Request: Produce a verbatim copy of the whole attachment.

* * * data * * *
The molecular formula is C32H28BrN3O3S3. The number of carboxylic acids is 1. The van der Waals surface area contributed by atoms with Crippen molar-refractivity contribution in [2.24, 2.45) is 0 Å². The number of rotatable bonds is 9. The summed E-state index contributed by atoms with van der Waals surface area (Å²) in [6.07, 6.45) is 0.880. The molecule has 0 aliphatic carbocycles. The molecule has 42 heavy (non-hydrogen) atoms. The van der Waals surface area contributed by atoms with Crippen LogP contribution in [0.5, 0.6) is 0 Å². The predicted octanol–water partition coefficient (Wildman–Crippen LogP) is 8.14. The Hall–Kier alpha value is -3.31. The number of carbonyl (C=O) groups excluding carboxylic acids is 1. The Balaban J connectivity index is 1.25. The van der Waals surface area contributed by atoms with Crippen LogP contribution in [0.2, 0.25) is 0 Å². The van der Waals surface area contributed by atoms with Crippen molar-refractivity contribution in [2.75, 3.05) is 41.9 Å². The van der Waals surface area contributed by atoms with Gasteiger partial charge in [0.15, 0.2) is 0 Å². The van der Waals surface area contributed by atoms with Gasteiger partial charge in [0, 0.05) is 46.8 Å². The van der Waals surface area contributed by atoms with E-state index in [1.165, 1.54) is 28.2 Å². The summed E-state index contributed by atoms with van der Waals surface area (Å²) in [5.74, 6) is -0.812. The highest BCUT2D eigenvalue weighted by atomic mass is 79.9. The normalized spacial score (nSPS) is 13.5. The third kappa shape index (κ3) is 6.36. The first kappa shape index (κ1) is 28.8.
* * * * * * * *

The molecular formula is C32H28BrN3O3S3. The number of carboxylic acids is 1. The van der Waals surface area contributed by atoms with Crippen molar-refractivity contribution in [2.24, 2.45) is 0 Å². The number of rotatable bonds is 9. The summed E-state index contributed by atoms with van der Waals surface area (Å²) in [6.07, 6.45) is 0.880. The molecule has 0 aliphatic carbocycles. The molecule has 42 heavy (non-hydrogen) atoms. The van der Waals surface area contributed by atoms with Crippen LogP contribution in [0.5, 0.6) is 0 Å². The predicted octanol–water partition coefficient (Wildman–Crippen LogP) is 8.14. The Hall–Kier alpha value is -3.31. The number of carbonyl (C=O) groups excluding carboxylic acids is 1. The Balaban J connectivity index is 1.25. The van der Waals surface area contributed by atoms with Crippen LogP contribution in [0.2, 0.25) is 0 Å². The van der Waals surface area contributed by atoms with Crippen molar-refractivity contribution in [2.75, 3.05) is 41.9 Å². The van der Waals surface area contributed by atoms with Gasteiger partial charge in [0.15, 0.2) is 0 Å². The van der Waals surface area contributed by atoms with Gasteiger partial charge in [0, 0.05) is 46.8 Å². The van der Waals surface area contributed by atoms with E-state index in [1.165, 1.54) is 28.2 Å². The summed E-state index contributed by atoms with van der Waals surface area (Å²) in [5.74, 6) is -0.812. The highest BCUT2D eigenvalue weighted by atomic mass is 79.9. The normalized spacial score (nSPS) is 13.5. The third kappa shape index (κ3) is 6.36. The first kappa shape index (κ1) is 28.8.